Mexico is facing two communist infiltrated mass revolutionary movements, the “Broad Progressive Front” of failed presidential candidate Lopez Obrador and the Zapatista dominated “Other Campaign”.
Both want to bring Latin American socialism to the US border.
From the Communist Party USA’s Peoples Weekly World
MEXICO CITY — The Zapatista Army of National Liberation Army (EZLN) has vowed to continue its campaign to change Mexico’s political and economic system.
The Zapatistas, as part of a larger movement known as “The Other Campaign,” say that they will renew their efforts to organize “a civil and pacifist insurrection” across Mexico to transform the country’s political and economic system. The Other Campaign is a loose coalition of individuals and groups that includes the Party of Mexican Communists, one of the country’s left-wing parties.
The primary goals of The Other Campaign are to abolish capitalism, which it says has led to widespread poverty, and to dismantle the country’s repressive political system.
According to EZLN leader Subcomandante Marcos, in a recent interview posted on the web site Radio Zapatista, while armed struggle to change the economic and political system is still an option, The Other Campaign has ruled this out. He predicted that the Zapatista-led campaign could succeed in transforming Mexico before 2010.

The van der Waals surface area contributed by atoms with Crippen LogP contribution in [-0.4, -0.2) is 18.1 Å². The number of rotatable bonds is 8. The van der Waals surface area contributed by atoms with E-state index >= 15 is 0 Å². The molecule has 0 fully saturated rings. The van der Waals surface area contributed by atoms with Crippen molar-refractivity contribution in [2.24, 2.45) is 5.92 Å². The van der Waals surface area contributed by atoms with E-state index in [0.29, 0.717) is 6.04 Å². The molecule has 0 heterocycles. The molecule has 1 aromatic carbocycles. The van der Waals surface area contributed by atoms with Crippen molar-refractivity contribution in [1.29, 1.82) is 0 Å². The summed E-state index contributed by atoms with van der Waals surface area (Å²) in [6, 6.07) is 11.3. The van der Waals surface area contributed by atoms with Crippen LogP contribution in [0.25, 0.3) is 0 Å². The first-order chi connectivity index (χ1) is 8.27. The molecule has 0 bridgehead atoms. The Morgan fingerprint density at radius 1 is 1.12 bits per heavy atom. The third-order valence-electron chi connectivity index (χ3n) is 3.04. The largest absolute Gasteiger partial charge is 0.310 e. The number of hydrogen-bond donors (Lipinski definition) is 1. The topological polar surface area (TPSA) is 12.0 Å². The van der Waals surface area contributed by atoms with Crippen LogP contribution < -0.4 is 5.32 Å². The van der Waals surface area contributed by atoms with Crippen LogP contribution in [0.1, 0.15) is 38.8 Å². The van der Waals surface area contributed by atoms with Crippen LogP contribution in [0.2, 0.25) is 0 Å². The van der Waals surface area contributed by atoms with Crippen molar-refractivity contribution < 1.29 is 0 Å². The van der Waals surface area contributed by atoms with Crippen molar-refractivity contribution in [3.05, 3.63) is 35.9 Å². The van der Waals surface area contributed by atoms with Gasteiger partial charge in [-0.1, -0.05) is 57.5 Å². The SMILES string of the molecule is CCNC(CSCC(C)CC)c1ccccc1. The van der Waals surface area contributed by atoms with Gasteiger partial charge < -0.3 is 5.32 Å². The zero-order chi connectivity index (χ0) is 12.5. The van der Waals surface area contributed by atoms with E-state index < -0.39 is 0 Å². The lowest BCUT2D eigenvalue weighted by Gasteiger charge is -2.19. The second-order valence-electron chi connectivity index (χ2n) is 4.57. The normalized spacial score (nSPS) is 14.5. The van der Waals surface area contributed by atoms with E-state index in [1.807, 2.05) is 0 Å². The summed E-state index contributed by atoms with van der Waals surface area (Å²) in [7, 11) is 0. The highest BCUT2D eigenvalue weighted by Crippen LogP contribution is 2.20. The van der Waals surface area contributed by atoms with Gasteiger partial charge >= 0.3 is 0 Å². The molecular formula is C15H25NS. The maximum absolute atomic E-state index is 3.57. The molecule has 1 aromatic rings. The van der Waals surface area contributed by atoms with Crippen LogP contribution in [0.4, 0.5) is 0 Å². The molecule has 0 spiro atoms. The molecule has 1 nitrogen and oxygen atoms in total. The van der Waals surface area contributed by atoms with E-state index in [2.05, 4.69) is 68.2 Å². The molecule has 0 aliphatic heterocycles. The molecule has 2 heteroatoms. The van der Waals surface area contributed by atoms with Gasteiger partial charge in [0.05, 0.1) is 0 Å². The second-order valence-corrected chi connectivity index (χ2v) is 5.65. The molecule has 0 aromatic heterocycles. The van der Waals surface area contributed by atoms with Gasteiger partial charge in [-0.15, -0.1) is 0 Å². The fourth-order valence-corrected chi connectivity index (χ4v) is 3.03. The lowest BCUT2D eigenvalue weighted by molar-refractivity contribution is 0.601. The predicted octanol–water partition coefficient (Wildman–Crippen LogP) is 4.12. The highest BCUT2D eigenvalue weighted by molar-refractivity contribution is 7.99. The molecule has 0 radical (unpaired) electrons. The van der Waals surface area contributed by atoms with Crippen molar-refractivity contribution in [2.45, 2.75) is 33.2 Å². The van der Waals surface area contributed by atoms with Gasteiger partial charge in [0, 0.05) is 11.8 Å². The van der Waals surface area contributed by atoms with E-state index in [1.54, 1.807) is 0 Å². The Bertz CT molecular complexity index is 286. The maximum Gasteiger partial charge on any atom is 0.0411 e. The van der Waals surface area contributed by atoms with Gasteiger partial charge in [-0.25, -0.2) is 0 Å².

Zapatista commanders, including Marcos, have launched a new tour of Mexico to build opposition to the government of President Felipe Calderon. The EZLN is also initiating a solidarity campaign, in Mexico and worldwide, with the indigenous communities in Chiapas, an impoverished state in the country’s southeast.
After Andres Manuel Lopez Obrador’s center-left movement, The Other Campaign is the second largest opposition group working for change in Mexico. However, both movements are bitterly opposed to each other.
During the 2006 election campaign, Subcomandante Marcos toured the country urging people not to vote for either the National Action Party (PAN), the Institutional Revolutionary Party (PRI) or Lopez Obrador’s coalition For the Good of All (now called the Broad Progressive Front). Marcos charged that Lopez Obrador and his coalition, if elected, would pursue the same right-wing policies implemented by PAN and PRI.
As a result, a bitter rift has emerged between supporters of the EZLN and Lopez Obrador, some of whom charge that Marcos helped PAN and PRI secure more votes by encouraging people who might have been inclined to vote for the left to abstain from voting. Given the history of election rigging in Mexico, The Other Campaign refuses to take part in electoral politics.